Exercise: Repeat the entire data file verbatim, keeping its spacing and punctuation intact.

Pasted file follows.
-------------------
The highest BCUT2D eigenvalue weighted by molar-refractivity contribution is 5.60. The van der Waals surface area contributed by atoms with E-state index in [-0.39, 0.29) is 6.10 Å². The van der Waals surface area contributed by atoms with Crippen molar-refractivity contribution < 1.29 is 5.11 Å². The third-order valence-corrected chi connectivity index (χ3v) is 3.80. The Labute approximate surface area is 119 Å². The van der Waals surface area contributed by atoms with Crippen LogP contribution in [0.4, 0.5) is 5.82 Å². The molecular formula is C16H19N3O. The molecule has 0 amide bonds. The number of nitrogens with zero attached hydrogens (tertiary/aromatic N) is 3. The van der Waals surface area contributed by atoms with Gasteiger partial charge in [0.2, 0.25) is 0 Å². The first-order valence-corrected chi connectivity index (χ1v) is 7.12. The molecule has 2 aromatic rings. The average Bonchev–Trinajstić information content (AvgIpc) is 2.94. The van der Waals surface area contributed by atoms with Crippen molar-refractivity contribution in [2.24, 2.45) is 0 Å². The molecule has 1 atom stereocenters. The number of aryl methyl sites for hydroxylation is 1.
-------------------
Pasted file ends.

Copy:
The highest BCUT2D eigenvalue weighted by molar-refractivity contribution is 5.60. The van der Waals surface area contributed by atoms with E-state index in [-0.39, 0.29) is 6.10 Å². The van der Waals surface area contributed by atoms with Crippen molar-refractivity contribution < 1.29 is 5.11 Å². The third-order valence-corrected chi connectivity index (χ3v) is 3.80. The Labute approximate surface area is 119 Å². The van der Waals surface area contributed by atoms with Crippen LogP contribution in [0.4, 0.5) is 5.82 Å². The molecular formula is C16H19N3O. The molecule has 0 amide bonds. The number of nitrogens with zero attached hydrogens (tertiary/aromatic N) is 3. The van der Waals surface area contributed by atoms with Gasteiger partial charge in [0.2, 0.25) is 0 Å². The first-order valence-corrected chi connectivity index (χ1v) is 7.12. The molecule has 2 aromatic rings. The average Bonchev–Trinajstić information content (AvgIpc) is 2.94. The van der Waals surface area contributed by atoms with Crippen molar-refractivity contribution in [2.24, 2.45) is 0 Å². The molecule has 1 atom stereocenters. The number of aryl methyl sites for hydroxylation is 1.